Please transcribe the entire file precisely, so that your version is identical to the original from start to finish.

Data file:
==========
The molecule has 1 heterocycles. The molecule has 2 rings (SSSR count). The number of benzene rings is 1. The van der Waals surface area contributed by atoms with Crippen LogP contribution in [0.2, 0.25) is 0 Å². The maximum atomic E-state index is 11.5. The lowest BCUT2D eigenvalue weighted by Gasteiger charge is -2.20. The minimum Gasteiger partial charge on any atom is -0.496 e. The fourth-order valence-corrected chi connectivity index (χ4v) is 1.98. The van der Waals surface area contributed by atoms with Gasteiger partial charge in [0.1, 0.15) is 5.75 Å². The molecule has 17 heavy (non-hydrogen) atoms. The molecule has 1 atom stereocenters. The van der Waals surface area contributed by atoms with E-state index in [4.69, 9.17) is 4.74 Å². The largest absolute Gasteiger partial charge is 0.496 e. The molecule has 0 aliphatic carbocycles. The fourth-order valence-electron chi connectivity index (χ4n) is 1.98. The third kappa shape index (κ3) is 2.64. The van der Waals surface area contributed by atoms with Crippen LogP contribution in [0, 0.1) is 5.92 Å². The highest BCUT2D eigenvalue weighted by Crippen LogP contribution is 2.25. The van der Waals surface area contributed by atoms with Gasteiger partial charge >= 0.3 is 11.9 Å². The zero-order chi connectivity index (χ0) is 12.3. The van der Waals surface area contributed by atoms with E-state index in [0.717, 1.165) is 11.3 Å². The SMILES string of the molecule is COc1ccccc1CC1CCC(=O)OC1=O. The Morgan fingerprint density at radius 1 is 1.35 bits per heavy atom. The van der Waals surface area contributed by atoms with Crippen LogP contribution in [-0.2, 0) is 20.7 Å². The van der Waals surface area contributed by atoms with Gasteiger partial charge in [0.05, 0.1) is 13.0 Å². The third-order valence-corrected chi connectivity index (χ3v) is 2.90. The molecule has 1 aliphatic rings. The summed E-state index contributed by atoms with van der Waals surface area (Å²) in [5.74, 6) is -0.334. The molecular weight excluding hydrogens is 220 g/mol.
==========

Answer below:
The molecule has 1 heterocycles. The molecule has 2 rings (SSSR count). The number of benzene rings is 1. The van der Waals surface area contributed by atoms with Crippen LogP contribution in [0.2, 0.25) is 0 Å². The maximum atomic E-state index is 11.5. The lowest BCUT2D eigenvalue weighted by Gasteiger charge is -2.20. The minimum Gasteiger partial charge on any atom is -0.496 e. The fourth-order valence-corrected chi connectivity index (χ4v) is 1.98. The van der Waals surface area contributed by atoms with Gasteiger partial charge in [0.1, 0.15) is 5.75 Å². The molecule has 17 heavy (non-hydrogen) atoms. The molecule has 1 atom stereocenters. The van der Waals surface area contributed by atoms with E-state index in [4.69, 9.17) is 4.74 Å². The largest absolute Gasteiger partial charge is 0.496 e. The molecule has 0 aliphatic carbocycles. The fourth-order valence-electron chi connectivity index (χ4n) is 1.98. The third kappa shape index (κ3) is 2.64. The van der Waals surface area contributed by atoms with Crippen LogP contribution in [0, 0.1) is 5.92 Å². The highest BCUT2D eigenvalue weighted by Crippen LogP contribution is 2.25. The van der Waals surface area contributed by atoms with Gasteiger partial charge >= 0.3 is 11.9 Å². The zero-order chi connectivity index (χ0) is 12.3. The van der Waals surface area contributed by atoms with E-state index in [0.717, 1.165) is 11.3 Å². The SMILES string of the molecule is COc1ccccc1CC1CCC(=O)OC1=O. The Morgan fingerprint density at radius 1 is 1.35 bits per heavy atom. The van der Waals surface area contributed by atoms with Crippen LogP contribution in [-0.2, 0) is 20.7 Å². The van der Waals surface area contributed by atoms with Gasteiger partial charge in [0.05, 0.1) is 13.0 Å². The third-order valence-corrected chi connectivity index (χ3v) is 2.90. The molecule has 1 aliphatic rings. The summed E-state index contributed by atoms with van der Waals surface area (Å²) in [5.74, 6) is -0.334. The molecular weight excluding hydrogens is 220 g/mol.